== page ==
Hosting the Leader of Learning Podcast

Dan recently marked two years at the Leader of Learning podcast, where he interviews education leaders and dives deeply into the issues that matter in education today. When he thinks about his start, Dan looks back at his early PhD work and all of the reading and writing that he was doing at the time. As he increased his own professional learning and engaged with pedagogical theory, he found himself wanting to share ideas and content that might inspire other educators. With some experience in college radio behind him, Dan decided to give educational podcasting a try, and the rest is history.

First and foremost, Dan explains, he does the show for himself. He brings on the guests and discusses the topics that matter to him, which makes for valuable content built around authentic passion. Over the last two years, he’s developed the technical skills of the podcasting craft and also grown professionally from the rich conversations that have followed.

What’s Setting Dan on 🔥 in Education Today

Something that is setting Dan on fire in education today is the role of innovation in classrooms. Yes, he loves to see learners innovate, but lately he’s been even more energized by the innovation and the growth mindset he sees on the part of educators.

At this point in his career, he’s more concerned with the learning of adults, and although the welfare of our learners remains our number one priority, transformational change in educators is where it’s at for Dan. It’s the passion that has led him to pursue his doctorate with a focus on the link between the growth mindset and leadership practices in skills.

Professional Goals

Dan’s professional goal relates to inspiring the teachers he serves to transform their practice – not the kind of change that comes from coercion or “orders from above,” but from an intrinsic desire to move forward in their practice and help learners better. Transformational leadership theory can be boiled down to these four tenets:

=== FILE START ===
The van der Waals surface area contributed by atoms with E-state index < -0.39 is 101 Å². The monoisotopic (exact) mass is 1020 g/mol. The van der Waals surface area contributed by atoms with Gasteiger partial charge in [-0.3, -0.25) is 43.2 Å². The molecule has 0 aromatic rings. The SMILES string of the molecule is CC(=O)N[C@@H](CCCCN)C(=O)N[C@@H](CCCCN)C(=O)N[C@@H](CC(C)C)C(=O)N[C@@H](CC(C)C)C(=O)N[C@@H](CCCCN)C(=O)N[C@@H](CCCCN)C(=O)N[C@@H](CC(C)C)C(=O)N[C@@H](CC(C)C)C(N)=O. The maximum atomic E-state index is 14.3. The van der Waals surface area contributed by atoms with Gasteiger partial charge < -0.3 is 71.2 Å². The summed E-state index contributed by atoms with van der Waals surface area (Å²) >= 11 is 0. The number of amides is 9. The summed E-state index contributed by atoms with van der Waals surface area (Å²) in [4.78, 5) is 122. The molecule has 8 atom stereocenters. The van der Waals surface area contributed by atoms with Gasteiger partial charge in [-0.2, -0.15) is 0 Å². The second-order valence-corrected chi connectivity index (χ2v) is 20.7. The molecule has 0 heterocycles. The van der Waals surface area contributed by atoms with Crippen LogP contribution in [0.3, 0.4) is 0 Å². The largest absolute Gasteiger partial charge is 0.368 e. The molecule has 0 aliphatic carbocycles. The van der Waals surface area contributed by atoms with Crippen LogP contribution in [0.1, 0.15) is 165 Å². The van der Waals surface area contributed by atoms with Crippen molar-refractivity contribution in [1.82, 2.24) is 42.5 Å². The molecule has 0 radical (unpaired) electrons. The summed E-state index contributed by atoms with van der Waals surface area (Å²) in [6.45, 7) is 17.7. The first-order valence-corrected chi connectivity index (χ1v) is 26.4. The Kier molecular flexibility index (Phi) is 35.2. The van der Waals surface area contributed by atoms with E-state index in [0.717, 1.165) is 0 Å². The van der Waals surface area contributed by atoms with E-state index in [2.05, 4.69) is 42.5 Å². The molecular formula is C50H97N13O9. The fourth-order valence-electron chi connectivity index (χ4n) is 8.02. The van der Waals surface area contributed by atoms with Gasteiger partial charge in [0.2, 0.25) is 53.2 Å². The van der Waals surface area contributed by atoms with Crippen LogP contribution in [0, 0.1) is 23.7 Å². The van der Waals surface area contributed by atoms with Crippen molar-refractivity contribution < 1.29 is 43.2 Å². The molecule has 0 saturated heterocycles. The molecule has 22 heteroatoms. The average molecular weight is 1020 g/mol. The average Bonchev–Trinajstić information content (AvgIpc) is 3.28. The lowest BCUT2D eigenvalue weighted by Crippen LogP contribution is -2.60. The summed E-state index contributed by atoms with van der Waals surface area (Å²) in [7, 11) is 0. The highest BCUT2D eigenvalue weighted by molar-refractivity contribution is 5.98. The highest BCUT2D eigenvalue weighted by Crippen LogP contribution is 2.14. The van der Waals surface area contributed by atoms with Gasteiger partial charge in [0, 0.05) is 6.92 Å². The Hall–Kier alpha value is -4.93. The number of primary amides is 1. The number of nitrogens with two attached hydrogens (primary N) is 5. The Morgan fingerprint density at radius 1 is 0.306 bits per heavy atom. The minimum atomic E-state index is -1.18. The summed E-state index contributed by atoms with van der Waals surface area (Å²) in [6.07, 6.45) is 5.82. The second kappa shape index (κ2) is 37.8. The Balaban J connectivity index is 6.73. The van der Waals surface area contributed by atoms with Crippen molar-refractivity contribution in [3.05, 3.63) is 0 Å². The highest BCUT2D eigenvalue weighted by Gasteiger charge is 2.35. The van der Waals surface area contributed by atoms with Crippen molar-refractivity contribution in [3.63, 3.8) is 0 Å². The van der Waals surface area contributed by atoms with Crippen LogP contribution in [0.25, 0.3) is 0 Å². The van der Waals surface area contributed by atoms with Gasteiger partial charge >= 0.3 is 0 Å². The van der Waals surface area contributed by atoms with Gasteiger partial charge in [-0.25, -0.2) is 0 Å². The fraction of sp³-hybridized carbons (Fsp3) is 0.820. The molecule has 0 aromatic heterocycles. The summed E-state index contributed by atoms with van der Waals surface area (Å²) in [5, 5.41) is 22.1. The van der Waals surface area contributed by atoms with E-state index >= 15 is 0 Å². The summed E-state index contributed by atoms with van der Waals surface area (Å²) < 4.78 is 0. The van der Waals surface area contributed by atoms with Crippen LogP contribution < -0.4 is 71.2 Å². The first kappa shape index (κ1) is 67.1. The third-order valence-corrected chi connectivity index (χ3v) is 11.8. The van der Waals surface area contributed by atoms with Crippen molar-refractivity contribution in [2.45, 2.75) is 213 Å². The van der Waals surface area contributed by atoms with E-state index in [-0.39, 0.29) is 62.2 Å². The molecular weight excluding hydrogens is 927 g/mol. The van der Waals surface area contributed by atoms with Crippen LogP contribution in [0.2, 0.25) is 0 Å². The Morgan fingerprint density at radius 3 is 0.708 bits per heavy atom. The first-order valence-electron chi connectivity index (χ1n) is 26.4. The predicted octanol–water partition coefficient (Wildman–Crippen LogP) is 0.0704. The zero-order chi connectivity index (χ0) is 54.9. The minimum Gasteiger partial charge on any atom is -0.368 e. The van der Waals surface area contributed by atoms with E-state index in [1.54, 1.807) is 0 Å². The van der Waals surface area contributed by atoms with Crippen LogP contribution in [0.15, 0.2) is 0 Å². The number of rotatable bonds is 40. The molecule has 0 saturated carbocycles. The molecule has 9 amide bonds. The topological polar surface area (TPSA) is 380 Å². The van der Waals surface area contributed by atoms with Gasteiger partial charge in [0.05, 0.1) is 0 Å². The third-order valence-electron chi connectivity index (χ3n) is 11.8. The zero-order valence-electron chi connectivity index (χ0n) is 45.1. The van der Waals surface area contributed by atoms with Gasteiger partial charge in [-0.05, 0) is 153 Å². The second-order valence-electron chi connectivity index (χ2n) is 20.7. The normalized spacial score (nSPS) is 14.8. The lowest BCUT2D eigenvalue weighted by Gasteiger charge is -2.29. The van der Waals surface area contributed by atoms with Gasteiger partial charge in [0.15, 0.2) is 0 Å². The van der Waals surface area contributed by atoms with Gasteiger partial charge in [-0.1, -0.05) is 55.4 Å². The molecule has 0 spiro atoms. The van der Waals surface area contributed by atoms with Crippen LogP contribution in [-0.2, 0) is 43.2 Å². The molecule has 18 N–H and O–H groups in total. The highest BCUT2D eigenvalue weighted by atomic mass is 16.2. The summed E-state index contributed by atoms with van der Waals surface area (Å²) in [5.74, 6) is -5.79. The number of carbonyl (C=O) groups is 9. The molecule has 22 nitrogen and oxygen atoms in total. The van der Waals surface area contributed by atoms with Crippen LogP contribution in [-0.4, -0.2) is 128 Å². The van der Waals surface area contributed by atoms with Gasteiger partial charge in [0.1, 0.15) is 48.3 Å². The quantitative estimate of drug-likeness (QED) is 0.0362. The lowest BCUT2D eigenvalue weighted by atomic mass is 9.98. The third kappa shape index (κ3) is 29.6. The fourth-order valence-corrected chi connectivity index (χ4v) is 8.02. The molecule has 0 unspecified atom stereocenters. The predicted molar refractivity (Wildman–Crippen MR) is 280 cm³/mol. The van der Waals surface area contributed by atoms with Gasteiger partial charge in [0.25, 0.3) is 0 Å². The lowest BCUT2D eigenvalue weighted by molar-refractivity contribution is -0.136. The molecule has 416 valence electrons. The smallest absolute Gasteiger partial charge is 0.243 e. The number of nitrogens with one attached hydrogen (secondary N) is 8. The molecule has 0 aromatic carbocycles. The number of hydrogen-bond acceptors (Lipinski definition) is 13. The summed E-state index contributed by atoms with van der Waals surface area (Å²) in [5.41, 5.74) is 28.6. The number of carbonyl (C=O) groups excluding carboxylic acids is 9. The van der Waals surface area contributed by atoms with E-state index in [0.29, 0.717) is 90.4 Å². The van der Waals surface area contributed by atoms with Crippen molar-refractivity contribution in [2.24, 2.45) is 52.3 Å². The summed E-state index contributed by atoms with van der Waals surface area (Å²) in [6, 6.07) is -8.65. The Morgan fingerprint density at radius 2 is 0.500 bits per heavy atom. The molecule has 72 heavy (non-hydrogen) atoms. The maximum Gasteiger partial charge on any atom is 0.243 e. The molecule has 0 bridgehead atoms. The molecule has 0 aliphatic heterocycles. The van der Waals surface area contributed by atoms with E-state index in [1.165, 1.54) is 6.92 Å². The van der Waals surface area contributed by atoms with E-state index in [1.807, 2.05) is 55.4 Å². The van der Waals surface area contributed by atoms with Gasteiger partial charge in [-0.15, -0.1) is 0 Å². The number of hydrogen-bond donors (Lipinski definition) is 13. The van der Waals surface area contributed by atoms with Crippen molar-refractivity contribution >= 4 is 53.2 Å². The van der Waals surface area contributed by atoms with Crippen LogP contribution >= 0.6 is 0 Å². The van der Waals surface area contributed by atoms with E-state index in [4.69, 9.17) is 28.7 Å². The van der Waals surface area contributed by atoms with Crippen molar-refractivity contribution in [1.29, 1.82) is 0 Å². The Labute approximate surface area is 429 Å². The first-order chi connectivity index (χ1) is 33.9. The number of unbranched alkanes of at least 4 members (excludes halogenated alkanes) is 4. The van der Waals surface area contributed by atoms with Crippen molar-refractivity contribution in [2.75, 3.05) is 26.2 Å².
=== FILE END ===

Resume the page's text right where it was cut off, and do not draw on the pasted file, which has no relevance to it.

1. Idealized Influence,
  2. Inspirational motivation,
  3. intellectual stimulation, and
  4. individual consideration.

These four ‘I’s apply in the classroom as much as they apply to the higher levels of school and district leadership. Everyone leads, from the lunch monitors to the custodians to the teachers and everyone that contributes to the growth and learning of kids.

When it comes to instructional coaching, it can take teachers time to develop comfort and trust with another educator living in their space and engaging consistently with their practice. But the job of an instructional coach is not about evaluation – it’s about coaching, supporting, and looking for ways to help another educator grow professionally.

Productivity and Compartmentalization

To meet all of his commitments as husband, father, professional, student, and podcaster, Dan points to the importance of compartmentalization. People talk about a perfect work-life balance, but at times it really does require setting one compartment aside.

Having a supportive network of family and friends is an important part of that dynamic, and it also requires keeping a watchful eye on priorities. It’s okay to shift focus and priorities temporarily in order to achieve major goals or finish projects, as long as those priorities slide back into place as soon as possible.

Dan’s #OneWord for the past year was all-in, meaning that he wanted to be intentional about going all in on only one thing at a time. We all know the limits of trying to go “all in” on too many things at once!

Voices & Resources That Shape Dan’s Thinking & Inspire His Practice

Over on Twitter, Dan recommends following @Edu_Match and @SarahDaTeechur, who have done so much to build professional learning networks and amplify great messages of transformational change in education. To hear more about what Sarah is all about, check out her appearance on Teachers on Fire at episode 66.

For edtech tools, Dan never fails to be impressed by the ways that Nearpod amplifies student voice and engagement in the classroom. Get to know NearPod on Twitter @NearPod